Abstract Invasive traditional practices which are frequently harmful are common in the care of children including neonates in developing countries. We report two cases of evisceration of intra-abdominal viscera in two neonates subjected to abdominal scarification with razor blades following febrile illnesses. The greater omentum and a loop of jejunum, respectively, were eviscerated. Both were successfully managed and discharged home. Consent was obtained from the parents for the use of the photos. These cases highlight the dangers of invasive traditional practices on neonates and the urgent need for enlightenment campaigns as well as enactment of policies to help protect these children in developing countries. evisceration, abdominal scarification, neonates, traditional INTRODUCTION Harmful invasive traditional practices are common in the care of children including neonates in developing countries . Abdominal markings or scarification, one of such, involves making multiple markings with sharp instruments such as razor blades, knives and broken bottles on the abdomen. This is done with the aim of removing presumed ‘bad blood’ accumulation in a child with febrile illness and/or abdominal swelling . Two cases are reported here of neonates subjected to abdominal scarifications with razor blades following febrile illnesses, resulting in evisceration of the greater omentum and a loop of jejunum, respectively. They both had exploratory laparotomies including repair of abdominal wall injuries and were discharged home in good clinical condition. CASES Case 1 A 2-week-old female presented at the children’s emergency room with a 10 h history of ‘protrusion of intestine’ from the abdomen following abdominal markings with razor blade by a native doctor. The neonate was noticed to be febrile on the third day of life and persisted despite administration of native herbal medications. There was no history of abdominal swelling or seizures. The child was thereafter taken to a native doctor. Examination revealed an acutely ill-looking neonate, febrile, pale and dehydrated. She had tachycardia. There was a dusky-looking extruded intra-abdominal viscus at the peri-umbilical region, as well as multiple incisions measuring about 0.5–1 cm each, on the anterior abdominal wall and back (Fig. 1). Fig. 1. View largeDownload slide A 2-week-old with multiple scarification injuries and eviscerated omentum. Fig. 1. View largeDownload slide A 2-week-old with multiple scarification injuries and eviscerated omentum. Her white blood cell count and hemoglobin concentration were 17 000/mm3 and 8.5 g/dl, respectively. Serum electrolytes were normal. She was adequately resuscitated and had an emergency exploratory laparotomy. Findings were eviscerated edematous greater omentum extruded through an incision measuring about 1 cm, without any other intra-abdominal injury or gross intra-abdominal pathology. The eviscerated omentum was excised and she was placed on intravenous Cefuroxime and Metronidazole post-operatively. She did well and was discharged on the ninth post-operative day. No complication was noted afterward. Case 2 A 3-week-old female presented with a 4 h history of ‘protrusion of intestine’ from the anterior abdominal wall, following abdominal scarification with razor blade by a native doctor. The child was noticed to be febrile on the 12th day of life. There was no history of abdominal distension or swelling. After administration of several over-the-counter drugs, she was taken to a native doctor who attributed the child’s symptoms to ‘Ude’ and carried out the procedure. Examination revealed an acutely ill-looking child who was febrile. There was an eviscerated edematous loop of small bowel protruding from the right hypochondrium, with multiple skin incisions measuring about 0.5–1 cm each over the entire abdomen (Fig. 2). Fig. 2. View largeDownload slide A 3-week-old with scarification injuries and eviscerated small bowel loop. Fig. 2. View largeDownload slide A 3-week-old with scarification injuries and eviscerated small bowel loop. Her white blood cell count was 13 000/mm3. Hemoglobin and serum electrolyte concentrations were normal. She was adequately resuscitated and had emergency exploratory laparotomy. Findings were eviscerated viable loop of jejunum through one of the markings measuring about 1.5 cm, without other intra-abdominal viscera injury or gross intra-abdominal pathology. The abdominal wound was closed and the patient was placed on intravenous Cefuroxime and Metronidazole. She was discharged on the seventh post-operative day. No complication was noted afterward. DISCUSSION The two cases managed within a span of 2 years showed that abdominal scarification for various ailments is still a common practice in this sub-region. Abdominal scarification is a traditional medical practice that entails use of sharp instruments such as razor blades, broken bottles and knives to make multiple markings on the anterior abdominal wall . It has been a common practice with varied indications among Edo people, a major ethnic group consisting of numerous clans spread across Southern Nigeria. The commonest indication from community surveys is abdominal swelling perceived to be splenic enlargement called ‘Ude’ by the Edo people [3–6]. Other indications include fever, seizures and ‘evil spirit affliction’ [4, 5]. Furthermore, among the Edo people, even in the absence of abdominal swelling, any child with complaints of abdominal pain or perceived discomfort is ‘diagnosed’ as having ‘Ude’ and is routinely given the abdominal scarification treatment. Osifo et al.  in 2007, in a retrospective study of 22 patients aged between 6 days and 12 years who presented with abdominal swelling at the University of Benin Teaching Hospital, found that all cases were attributed to ‘Ude’ and had abdominal scarification as treatment. This procedure is usually done by a native doctor who is believed to be ‘specialized’ in the treatment of such ailments . It is believed that the ‘bad blood’ flows out through the wounds created . Concoction, sometimes consisting of ash or herbs, is applied over the wounds [2, 3]. Unfortunately, these native doctors are often the first point of call of most parents with ill children, even among well-educated ones . For most Africans, childhood illnesses have a spiritual connotation. This explains why the homes of these native doctors have become the primary health care centers in most African countries as well as India [8, 9]. Sadly, abdominal scarification is one of the many harmful traditional practices that are common place in newborn and infant care. These include facial markings, branding, cow dung application on the umbilical cord, uvulectomy and tattooing [1, 3, 4, 7–9]. There are several reports of complications in children subjected to abdominal scarification. In the study by Osifo et al. , all 22 children studied developed complications, with >90% being life threatening, including severe dehydration, anemia and respiratory failure; a scenario similar to what occurred in these two cases reported. Tsiba et al.  in Congo reported local infection, sepsis and pulmonary-pleurostaphylococci complicating scarifications in children studied. Furthermore, this practice accounts for delay in hospital presentation resulting in high morbidity and mortality from easily treatable conditions. Patients with abdominal tumors often present in advanced stages in addition to sepsis and anemia . The complication spectrum appears to have expanded with the index cases of evisceration, as there are sparse previous reports in the literature. Additionally, the cases highlight the use of significant force during this procedure, as razor blades were used in both. Over the years in Nigeria, attempts have been made to stop this practice including the 2003 Child Rights Act and awareness campaigns by non-government organizations. Cases however remain rampant [2, 11]. CONCLUSION/RECOMMENDATION Abdominal scarification remains a mainstay in the treatment of childhood illness among traditional medical practitioners and is associated with life-threatening complications. Increased health awareness campaigns, enactment and enforcement of laws prohibiting this practice are advocated. References 1 Peterside O, Duru C, Anene N. Harmful traditional practices in a newborn: a case report. Niger J Paed 2015; 42: 151– 3. 2 Abdominal Scarification (Belly markings- ′Ude′). Adoghe's online public health clinic. www.aophc.com/abdominal-scarification.html (28 January 2017, date last accessed). 3 Osifo O, Evbuomwan I, Efobi C. Management of childhood abdominal masses by Nigerian traditional doctors: a worrisome cause of delay in presentation. Pak J Med Sci 2007; 23: 809. 4 Adeleye O, PF I. Parents' attitude to abdominal scarification as therapy for splenic enlargement in children: a community-based study in Southern Nigeria. Ajms 2011; 3: 134– 8. 5 Ibadin O, Ofili A, Airauhi L, et al. Splenic enlargement and abdominal scarification in childhood malaria. Beliefs, practices and their possible roles in management in Benin City, Nigeria. Niger Postgrad Med J 2008; 15: 229– 33. Google Scholar PubMed 6 Wagbatsoma V, Aimuengheuwa O, Agabi J. Assessment of abdominal scarification as a treatment for malaria-induced splenomegaly in a rural community: implications for child health. Vulnerable Child Youth Stud 2007; 2: 106– 15. Google Scholar CrossRef Search ADS 7 Kiran B, Kumar SR, Vyshak A, et al. Infected wound on the chest and abdomen following branding mark in an infant-a harmful practice. Ijhimr 2014; 1: 46– 7. 8 Sadik E, Gobena T,BM. Aspects of common traditional medical practices applied for under five children in ethiopia. J Community Med Health Educ 2013; 3: 237. 9 Kumar S, Rashmi S. Branding: a harmful practice. Indian Pediatr 2005; 42: 721. Google Scholar PubMed 10 Tsiba J, Mabiala-Babela J, Lenga L, et al. Scarification in children hospitalized in Congo. Med Trop 2011; 71: 509– 10. 11 Nigeria: The practice of tribal markings on male children, including groups that engage in the practice; whether the parents of a child can refuse to have the practice carried out, including consequences of such a refusal; state protection available. 2013. http://www.refworld.org/docid/546dc28a4.html (29 April 2017, date last accessed). © The Author . Published by Oxford University Press. All rights reserved. For Permissions, please email: email@example.com This article is published and distributed under the terms of the Oxford University Press, Standard Journals Publication Model (https://academic.oup.com/journals/pages/about_us/legal/notices)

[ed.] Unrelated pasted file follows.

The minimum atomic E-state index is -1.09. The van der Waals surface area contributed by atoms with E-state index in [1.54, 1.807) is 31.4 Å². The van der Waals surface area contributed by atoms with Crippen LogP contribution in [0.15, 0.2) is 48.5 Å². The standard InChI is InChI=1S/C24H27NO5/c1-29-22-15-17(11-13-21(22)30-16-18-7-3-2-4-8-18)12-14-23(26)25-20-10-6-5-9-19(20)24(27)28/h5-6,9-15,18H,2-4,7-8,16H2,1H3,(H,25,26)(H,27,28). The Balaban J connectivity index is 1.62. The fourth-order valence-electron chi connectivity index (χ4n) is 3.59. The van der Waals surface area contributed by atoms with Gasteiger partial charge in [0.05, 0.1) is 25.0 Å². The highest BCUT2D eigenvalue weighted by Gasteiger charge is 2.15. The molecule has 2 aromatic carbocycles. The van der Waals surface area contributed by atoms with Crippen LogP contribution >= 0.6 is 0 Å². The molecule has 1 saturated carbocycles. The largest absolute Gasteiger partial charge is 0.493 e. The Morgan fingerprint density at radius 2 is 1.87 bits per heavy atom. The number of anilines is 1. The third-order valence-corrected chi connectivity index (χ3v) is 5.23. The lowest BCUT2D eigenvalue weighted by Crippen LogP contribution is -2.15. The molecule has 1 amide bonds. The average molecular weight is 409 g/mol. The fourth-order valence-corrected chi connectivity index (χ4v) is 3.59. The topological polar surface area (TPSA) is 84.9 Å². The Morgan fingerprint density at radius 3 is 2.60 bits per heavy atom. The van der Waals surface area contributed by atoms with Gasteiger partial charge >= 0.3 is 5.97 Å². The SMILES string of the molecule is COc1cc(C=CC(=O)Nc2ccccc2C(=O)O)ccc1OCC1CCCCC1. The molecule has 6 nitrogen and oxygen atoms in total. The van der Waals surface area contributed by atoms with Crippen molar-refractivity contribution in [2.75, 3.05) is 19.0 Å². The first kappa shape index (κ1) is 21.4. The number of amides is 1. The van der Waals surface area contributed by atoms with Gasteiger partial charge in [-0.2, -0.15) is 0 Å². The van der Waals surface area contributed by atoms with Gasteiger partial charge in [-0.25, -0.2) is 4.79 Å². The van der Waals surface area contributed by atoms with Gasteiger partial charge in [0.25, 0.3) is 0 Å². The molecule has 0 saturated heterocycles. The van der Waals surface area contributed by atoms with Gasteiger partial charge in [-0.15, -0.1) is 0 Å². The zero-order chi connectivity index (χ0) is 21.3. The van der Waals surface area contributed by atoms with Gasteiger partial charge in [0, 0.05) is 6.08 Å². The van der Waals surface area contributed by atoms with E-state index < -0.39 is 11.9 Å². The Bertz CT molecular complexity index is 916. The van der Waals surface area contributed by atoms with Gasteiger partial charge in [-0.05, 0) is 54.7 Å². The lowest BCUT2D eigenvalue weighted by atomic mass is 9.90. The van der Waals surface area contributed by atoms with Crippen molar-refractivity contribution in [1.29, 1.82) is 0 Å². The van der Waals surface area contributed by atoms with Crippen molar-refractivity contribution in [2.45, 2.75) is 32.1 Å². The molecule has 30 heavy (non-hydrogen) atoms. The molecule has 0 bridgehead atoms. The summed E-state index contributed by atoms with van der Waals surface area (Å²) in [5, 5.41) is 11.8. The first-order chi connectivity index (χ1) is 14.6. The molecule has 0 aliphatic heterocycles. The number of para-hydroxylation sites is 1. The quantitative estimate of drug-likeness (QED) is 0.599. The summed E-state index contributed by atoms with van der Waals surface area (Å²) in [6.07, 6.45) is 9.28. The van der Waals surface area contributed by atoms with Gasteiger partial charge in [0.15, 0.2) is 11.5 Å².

Journal of Tropical Pediatrics – Oxford University Press
Published: Jun 10, 2017